Sarah J. Maas
Published September 6, 2016 by Bloomsbury
Throne of Glass #5
I guess I should start of this review by saying that Empire of Storms is/was probably my most anticipated release for 2016. So, with that being said, I think I should review this book from the inside out:
When the cover was revealed back in May, I was in awe. I love the attention to detail: Aelin’s hair is growing back and the cover reflects that. She is also wielding Damaris, her fire is controlled and gorgeous, and the Eye of Elena is around her neck. Then, as if her sassy travelling/fighting outfit isn’t enough, flip the book over and she is wearing a gorgeous open-backed purple dress that shows off her tattoos. It is amazing how psyched the outside of this book makes me.
Bloomsbury also published this book on thinner pages, since the story is so long: 693 pages long to be exact. The thinner pages actually make the book deceivingly heavy, like it’s a dense little brick, but I like that it’s not larger than Queen of Shadows physically. I loved the feel of these thinner pages, and I found myself almost petting them at times. I have heard some people said they experienced easily ripped pages because of thinness, but I didn’t personally have that problem. Aesthetically, I think it looks lovely the size of the physical books vary throughout the series, rather than just moving from smaller to larger. Also, it should be briefly noted that the Throne of Glass chapter headers, give me life. Ok, moving on.
Finally, as the last stop on our tour around the physical book, before we get to the reviewing meat that is, let’s address the exclusiveness of all the different copies of Empire of Storms. Two months ago when all of the different copies were announced, I swore I wasn’t going to buy into the capitalist BS that Bloomsbury was pulling. Now don’t get me wrong, I have no problem with exclusive copies of books, but what I did have a problem with was the 4-5 exclusive copies. It seemed a bit overkill, and honestly, sort of a money grab, which is silly considering how many people were already planning on reading this. But even after complaining about ‘the man’, I still ended up purchasing both the Barnes & Noble exclusive copy, with the fan art end pages AND the Target exclusive copy, with the fan art dust jacket. I ended up creating this ultimate copy of Empire of Storms, and I have zero regrets. I probably spent about 50 dollars on this one book, but the fan art is life. Seriously, look at this. Gorgeous.
The long path to the throne has only just begun for Aelin Galathynius. Loyalties have been broken and bought, friends have been lost and gained, and those who possess magic find themselves at odds with those who don’t.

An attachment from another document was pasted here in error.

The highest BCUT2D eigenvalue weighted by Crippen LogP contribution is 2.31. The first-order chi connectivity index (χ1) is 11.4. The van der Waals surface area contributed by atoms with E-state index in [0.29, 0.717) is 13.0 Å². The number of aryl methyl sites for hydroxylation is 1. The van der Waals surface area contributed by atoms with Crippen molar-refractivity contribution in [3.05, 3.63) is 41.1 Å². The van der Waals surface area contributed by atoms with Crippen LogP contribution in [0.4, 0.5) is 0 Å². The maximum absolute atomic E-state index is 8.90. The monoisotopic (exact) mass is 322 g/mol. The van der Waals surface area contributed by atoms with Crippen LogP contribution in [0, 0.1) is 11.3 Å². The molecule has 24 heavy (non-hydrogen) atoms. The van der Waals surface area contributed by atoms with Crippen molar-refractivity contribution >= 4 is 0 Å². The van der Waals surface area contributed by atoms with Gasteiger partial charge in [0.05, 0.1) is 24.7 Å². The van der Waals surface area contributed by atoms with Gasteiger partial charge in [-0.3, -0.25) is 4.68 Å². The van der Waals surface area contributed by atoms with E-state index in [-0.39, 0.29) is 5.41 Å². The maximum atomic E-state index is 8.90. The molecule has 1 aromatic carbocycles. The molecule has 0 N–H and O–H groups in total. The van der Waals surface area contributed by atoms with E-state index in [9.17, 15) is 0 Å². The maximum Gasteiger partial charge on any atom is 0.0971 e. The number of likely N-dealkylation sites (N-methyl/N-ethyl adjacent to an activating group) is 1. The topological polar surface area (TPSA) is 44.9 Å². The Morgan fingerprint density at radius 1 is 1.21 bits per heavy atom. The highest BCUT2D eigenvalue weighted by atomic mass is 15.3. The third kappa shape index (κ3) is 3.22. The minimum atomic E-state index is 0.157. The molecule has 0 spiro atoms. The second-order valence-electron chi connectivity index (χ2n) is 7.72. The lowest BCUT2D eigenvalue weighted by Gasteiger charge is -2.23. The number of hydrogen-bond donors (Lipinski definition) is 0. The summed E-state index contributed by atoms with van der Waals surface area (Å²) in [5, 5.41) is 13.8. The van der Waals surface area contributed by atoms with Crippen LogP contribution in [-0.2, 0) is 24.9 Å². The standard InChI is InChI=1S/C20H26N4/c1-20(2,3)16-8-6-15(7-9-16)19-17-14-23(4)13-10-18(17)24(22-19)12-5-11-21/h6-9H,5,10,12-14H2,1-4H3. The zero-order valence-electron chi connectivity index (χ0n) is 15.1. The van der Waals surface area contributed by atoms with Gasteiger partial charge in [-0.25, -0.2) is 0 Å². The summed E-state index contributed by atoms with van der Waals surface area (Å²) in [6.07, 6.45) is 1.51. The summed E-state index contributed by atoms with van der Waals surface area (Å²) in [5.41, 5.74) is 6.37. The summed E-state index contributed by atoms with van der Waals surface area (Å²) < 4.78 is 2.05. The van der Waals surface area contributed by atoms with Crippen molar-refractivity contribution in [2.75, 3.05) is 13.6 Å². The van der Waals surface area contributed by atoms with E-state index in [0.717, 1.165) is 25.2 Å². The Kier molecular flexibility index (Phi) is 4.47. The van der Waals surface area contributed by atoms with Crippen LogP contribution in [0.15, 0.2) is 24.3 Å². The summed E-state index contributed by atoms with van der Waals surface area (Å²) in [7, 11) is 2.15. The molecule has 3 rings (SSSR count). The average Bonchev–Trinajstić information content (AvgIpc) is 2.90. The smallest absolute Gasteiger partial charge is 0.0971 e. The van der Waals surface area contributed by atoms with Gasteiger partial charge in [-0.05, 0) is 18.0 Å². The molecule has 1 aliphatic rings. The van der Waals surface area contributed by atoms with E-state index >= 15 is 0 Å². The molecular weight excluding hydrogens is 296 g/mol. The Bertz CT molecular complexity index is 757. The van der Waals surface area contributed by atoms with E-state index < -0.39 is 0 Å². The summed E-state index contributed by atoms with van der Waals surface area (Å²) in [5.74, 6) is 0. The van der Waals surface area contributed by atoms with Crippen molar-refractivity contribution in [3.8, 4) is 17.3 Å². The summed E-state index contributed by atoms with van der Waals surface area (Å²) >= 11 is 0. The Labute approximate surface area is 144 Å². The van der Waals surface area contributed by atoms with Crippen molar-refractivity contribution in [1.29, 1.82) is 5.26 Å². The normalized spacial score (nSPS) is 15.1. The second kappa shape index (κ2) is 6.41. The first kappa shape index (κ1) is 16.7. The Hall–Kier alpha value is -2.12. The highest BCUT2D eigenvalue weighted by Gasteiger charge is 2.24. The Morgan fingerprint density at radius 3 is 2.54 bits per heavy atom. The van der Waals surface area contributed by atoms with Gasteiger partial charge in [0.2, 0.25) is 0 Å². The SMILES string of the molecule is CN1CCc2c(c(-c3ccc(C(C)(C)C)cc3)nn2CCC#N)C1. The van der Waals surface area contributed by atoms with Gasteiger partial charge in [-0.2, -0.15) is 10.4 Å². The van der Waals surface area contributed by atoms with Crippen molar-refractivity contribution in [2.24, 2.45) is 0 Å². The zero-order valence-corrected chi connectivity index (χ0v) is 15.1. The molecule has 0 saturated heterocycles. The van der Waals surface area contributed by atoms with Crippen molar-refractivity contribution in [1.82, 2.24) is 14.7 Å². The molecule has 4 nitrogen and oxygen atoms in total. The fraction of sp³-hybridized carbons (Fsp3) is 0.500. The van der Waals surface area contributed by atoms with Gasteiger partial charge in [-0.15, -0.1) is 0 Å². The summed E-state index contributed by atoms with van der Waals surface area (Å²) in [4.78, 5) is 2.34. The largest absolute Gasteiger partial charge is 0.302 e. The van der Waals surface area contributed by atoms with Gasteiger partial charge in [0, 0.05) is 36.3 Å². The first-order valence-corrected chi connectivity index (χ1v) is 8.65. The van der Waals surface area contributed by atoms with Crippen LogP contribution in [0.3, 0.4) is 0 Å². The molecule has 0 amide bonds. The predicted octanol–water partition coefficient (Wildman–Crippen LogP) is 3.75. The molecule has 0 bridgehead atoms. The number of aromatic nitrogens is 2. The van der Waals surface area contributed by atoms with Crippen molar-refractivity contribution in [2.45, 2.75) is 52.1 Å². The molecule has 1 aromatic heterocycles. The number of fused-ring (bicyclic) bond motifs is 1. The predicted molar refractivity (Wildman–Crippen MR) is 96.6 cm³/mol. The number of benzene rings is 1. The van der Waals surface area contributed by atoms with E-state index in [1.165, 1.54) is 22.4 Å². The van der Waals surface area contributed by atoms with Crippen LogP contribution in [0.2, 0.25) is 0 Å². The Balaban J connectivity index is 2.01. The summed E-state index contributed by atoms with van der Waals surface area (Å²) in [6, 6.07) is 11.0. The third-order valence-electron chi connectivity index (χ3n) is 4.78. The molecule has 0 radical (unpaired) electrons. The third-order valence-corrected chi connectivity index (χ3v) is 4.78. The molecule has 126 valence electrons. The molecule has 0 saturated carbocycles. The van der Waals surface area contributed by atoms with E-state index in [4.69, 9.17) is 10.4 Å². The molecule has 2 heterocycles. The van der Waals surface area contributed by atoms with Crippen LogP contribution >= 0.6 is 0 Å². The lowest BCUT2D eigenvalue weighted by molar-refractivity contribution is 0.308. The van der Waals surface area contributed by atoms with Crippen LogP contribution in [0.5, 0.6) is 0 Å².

As the kingdoms of Erilea fracture around her, enemies must become allies if Aelin is to keep those she loves from falling to the dark forces poised to claim her world. With war looming on all horizons, the only chance for salvation lies in a desperate quest that may mark the end of everything Aelin holds dear.
To be honest, copying that summary from Goodreads to paste into this blog post was the first time I had actually read the actual summary… But the plot of this series has gotten so big, that I have found myself getting lost in it. And honestly, this is going to be my only complaint about Empire of Storms. There is so much going on, there are so many different pieces to the overall story, that it is a tad bit overwhelming. I normally never have to reread previous books in a series to prepare for the new release, but I think it would have been wise of me to do so in this case.
Each book in the Throne of Glass series has been so unknowingly important to what is going to unfold in book six, yet when you lay them all out next to each other plot wise, you would never have thought that Throne of Glass and Empire of Storms would even be in the same series. I like to think of the books as concentric circles, all emanating out from Throne of Glass, with each new book making the circle larger, each one throwing out the scope of characters and places that you encounter. Empire of Storms is overwhelming because it brings all of the stuff we have read about back to one story. In a possibly terrible analogy, I am going to compare this book to an end of the year exam, a cumulative almost climax of everything we have learned thus far.